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Source: The Conversation (Au and NZ) – By Damien O’Meara, PhD Candidate, Media and Communications, Swinburne University of Technology

Universal Pictures

When Bros creator, Billy Eichner made an impassioned plea for people to see his queer-centred romantic comedy, he shared concerns on Twitter that straight people “just didn’t show up.”

The subsequent “flop” discourse surrounding Bros appears to ignore the positive reviews from audiences who have seen the film – focusing more on the failure of a queer romcom to have mainstream appeal, and a corresponding bottom line at the box office.

Variety’s Zack Sharf and William Earl suggest that “the star power just wasn’t there” to support Bros success.

Reporting suggests Bros was expected to earn $8-10 million in its opening weekend in America, but only achieved a disappointing $4.8 million. In three weeks, the queer romcom has barely earned $10 million, earning less-than a million in its third weekend.

Trailer: Bros (2022)

It matters that it’s queer

Being an out queer actor is rare in Hollywood. Despite recent advances, it can still mean limited opportunities. While straight, cisgender actors have won Oscars for their portrayals of gay and transgender characters, openly queer actors are rarely cast in Oscar-worthy queer roles.

In analysis of the queer history of The Oscars, Evan Ross Katz notes that: “No out LGBTQ+ actor has ever won an Academy Award for depicting an LGBTQ+ character.”

Billy Porter is a rare example of an out gay man winning an Emmy for portraying a character that aligns with his identity, for his portrayal of Pray Tell in Pose.

71st Emmy Awards: Billy Porter Wins For Outstanding Lead Actor In A Drama Series.

Guy Branum, who plays Henry in Bros provides a passionate defence of the film in a Twitter thread, pointing out that it features a central ensemble of out queer actors, who are often overlooked for bigger profile straight and cisgender celebrities.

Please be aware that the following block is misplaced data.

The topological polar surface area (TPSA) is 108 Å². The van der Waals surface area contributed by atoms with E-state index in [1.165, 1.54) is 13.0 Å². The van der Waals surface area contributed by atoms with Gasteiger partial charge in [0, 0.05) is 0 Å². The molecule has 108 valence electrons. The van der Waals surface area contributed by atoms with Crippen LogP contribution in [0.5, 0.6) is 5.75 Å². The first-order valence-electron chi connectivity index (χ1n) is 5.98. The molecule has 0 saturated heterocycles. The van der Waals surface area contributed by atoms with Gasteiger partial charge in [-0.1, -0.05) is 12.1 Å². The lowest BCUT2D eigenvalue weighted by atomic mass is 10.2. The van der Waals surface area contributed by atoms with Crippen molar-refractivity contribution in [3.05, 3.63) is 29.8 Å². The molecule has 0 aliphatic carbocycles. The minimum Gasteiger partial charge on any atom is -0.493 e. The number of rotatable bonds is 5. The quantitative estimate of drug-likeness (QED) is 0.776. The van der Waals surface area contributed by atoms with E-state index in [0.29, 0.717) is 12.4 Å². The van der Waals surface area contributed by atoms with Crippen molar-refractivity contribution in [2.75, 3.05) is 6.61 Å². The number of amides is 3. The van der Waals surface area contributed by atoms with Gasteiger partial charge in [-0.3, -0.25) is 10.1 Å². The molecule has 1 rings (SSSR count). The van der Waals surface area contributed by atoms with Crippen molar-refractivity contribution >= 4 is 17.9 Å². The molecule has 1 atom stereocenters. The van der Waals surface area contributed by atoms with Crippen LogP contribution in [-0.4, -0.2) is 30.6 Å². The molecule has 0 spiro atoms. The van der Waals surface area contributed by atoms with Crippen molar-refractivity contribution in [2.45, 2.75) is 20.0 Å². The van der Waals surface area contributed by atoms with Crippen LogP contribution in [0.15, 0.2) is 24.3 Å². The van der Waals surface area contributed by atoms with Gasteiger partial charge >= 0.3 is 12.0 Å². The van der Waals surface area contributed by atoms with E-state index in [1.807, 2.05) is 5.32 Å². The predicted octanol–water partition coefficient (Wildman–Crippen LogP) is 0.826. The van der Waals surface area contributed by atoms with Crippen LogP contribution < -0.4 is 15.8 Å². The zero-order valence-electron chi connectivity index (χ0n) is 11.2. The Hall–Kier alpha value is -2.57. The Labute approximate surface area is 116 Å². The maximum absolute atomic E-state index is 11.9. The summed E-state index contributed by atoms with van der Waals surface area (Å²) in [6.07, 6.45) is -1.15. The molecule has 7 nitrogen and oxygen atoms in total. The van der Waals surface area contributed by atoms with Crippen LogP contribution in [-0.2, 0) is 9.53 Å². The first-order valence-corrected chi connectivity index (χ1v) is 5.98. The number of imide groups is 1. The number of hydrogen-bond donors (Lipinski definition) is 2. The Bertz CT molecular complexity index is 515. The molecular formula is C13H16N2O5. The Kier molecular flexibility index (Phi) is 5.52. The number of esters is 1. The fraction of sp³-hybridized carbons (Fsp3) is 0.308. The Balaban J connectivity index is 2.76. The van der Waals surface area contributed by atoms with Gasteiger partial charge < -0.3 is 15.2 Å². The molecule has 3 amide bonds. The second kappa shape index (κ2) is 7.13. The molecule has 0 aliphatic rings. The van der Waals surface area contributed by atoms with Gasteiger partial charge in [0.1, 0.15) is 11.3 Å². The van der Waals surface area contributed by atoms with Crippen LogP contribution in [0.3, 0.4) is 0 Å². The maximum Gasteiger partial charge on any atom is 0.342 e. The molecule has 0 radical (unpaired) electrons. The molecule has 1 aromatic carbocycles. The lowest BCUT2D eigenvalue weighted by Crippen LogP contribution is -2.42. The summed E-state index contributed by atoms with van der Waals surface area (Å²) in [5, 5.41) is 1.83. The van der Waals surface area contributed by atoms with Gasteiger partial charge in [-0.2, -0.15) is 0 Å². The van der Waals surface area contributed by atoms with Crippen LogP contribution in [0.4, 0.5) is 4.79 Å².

Still, the Hollywood reliance on star power, particularly in romcoms, has not traditionally been a convention in the queer romcom.

The romantic comedy

Genre theory emerged in the late-1960s and is used to categorise films into their type or kind. Genre is also used by producers to market films, enticing audiences through familiar conventions of their favourite type of film.

A key convention of marketing the romcom is in the pairing of a rising star with an established star – think Katherine Heigl and Seth Rogen in Knocked Up (2007) – which helps build hype for the film and the profile of the rising star.

Just like the romcom, the queer romcom is a comedy where romance provides narrative drive – boy-meets-boy, girl-meets-girl, trans girl-meets-boy, they-meets-them, etc – but they also feature a self-reflexivity about queer cultural politics.

Queer romcom complications (and comedy) can often be grounded in not-coming-out narratives putting our protagonist in awkward situations. Queer romcoms can also look to the politics and tensions within LGBTIQ+ communities for comic observations that resonate with queer audiences.

Queer romcoms have not relied as heavily on the star power, nor had the wide distribution, of their mainstream counterparts. Instead the sub-genre has found a strong home with the dedicated audiences of queer film festivals, which exist, in part, to provide a place for queer people to see themselves reflected onscreen.